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Climate change will cause major water shortages for millions of people in Asia and South America whose supplies come from melting snow and glaciers, say researchers.

They warn that time is running out for these regions to prepare for a severe water-supply crisis.

In a paper in today's Nature (17 November), the team led by Tim Barnett of the US-based Scripps Institute of Oceanography describes how global warming is disrupting the annual flow of water downstream from snowy mountainous regions.

Rising temperatures mean that not only will there be more rain and less snow in the mountains, say the researchers, but also that snow will melt earlier in the year, resulting in rivers and streams carrying more water, much earlier than normal.

In areas where reservoirs are absent or not big enough to hold the increased amount of water, it will be lost to the oceans, the researchers warn.

But they say areas depending on glaciers to supply dry-season water face even bigger problems.

Communities living below glaciers have long relied on them for 'fossil water' that melts slowly from their lower reaches and is replaced by fresh snowfall.

In many parts of the world, however, glaciers are melting at an unprecedented rate. The area of Peru covered by glaciers has shrunk by 25 per cent in the past 30 years.

Glaciers are also melting in Asia's Himalaya-Hindu Kush region, which includes parts of China and India and contains more ice than anywhere else on Earth apart from the polar regions.

"It's especially clear that regions in Asia and South America are headed for a water supply crisis because once that fossil water is gone, it's gone," says Barnett. "This water will not be replaced."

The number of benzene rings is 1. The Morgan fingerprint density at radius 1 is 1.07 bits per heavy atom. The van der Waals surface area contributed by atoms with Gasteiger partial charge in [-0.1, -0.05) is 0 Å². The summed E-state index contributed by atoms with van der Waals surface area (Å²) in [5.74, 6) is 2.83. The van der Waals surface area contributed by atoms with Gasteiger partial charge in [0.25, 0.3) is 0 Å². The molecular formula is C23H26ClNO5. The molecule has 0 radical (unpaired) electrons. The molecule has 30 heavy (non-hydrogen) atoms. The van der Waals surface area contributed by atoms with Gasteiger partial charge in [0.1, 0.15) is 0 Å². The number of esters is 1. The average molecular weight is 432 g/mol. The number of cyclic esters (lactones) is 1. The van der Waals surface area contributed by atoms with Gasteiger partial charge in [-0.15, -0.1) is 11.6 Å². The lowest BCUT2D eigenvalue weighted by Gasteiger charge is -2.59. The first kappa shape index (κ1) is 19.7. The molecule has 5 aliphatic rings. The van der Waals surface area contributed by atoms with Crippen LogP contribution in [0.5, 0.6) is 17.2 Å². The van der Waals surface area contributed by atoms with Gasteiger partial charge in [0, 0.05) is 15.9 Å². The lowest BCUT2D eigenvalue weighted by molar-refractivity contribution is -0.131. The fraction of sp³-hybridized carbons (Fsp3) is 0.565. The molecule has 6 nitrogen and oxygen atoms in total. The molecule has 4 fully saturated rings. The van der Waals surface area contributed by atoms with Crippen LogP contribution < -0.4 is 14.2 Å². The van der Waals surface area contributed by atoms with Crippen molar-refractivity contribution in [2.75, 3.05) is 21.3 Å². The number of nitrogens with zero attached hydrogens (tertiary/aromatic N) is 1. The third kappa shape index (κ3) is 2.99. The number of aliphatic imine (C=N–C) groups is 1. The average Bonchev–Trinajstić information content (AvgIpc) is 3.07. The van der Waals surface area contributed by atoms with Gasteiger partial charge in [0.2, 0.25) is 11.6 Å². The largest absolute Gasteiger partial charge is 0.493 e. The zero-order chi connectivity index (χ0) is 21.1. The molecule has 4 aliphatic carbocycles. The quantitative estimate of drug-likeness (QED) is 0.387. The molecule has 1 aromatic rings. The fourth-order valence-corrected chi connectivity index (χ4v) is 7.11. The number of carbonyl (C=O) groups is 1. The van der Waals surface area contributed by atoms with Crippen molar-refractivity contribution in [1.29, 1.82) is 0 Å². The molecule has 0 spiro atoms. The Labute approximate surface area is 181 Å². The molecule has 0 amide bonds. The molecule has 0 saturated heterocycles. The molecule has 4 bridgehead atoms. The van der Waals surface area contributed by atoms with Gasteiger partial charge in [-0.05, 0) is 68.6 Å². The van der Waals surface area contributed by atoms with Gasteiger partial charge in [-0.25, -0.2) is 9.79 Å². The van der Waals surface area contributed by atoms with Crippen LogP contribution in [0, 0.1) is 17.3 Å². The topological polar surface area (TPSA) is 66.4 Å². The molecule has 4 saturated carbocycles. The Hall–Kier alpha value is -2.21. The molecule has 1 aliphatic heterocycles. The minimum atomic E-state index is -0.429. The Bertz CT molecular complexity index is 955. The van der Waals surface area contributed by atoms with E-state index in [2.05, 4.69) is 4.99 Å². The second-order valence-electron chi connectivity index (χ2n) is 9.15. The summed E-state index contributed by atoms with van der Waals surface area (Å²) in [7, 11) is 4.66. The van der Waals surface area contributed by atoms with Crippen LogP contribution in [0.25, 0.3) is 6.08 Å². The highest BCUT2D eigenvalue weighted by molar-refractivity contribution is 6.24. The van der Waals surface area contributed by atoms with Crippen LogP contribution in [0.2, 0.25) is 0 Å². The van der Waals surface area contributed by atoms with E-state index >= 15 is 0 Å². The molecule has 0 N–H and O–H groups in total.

Peter Gleick, president of the US-based Pacific Institute and a member of the US National Academy of Sciences's Water Science and Technology Board, says Barnett's paper adds to growing evidence that "one of the most severe consequences of climate change will be effects on water resources, including both supply and demand".

"Developing countries will be especially vulnerable if their water infrastructure is weak or unprepared for such changes," says Gleick. "It is, of course, critical to reduce the rate of climate change, but there are now likely to be unavoidable impacts that must be addressed."

Gleick told SciDev.Net that the "vital next steps" involve assessing how to adapt to these changes, including evaluating the need for new types of infrastructure, and whether it is possible to use water resources more efficiently.

Link to full article in Nature

Reference: Nature 438, 303 (2005)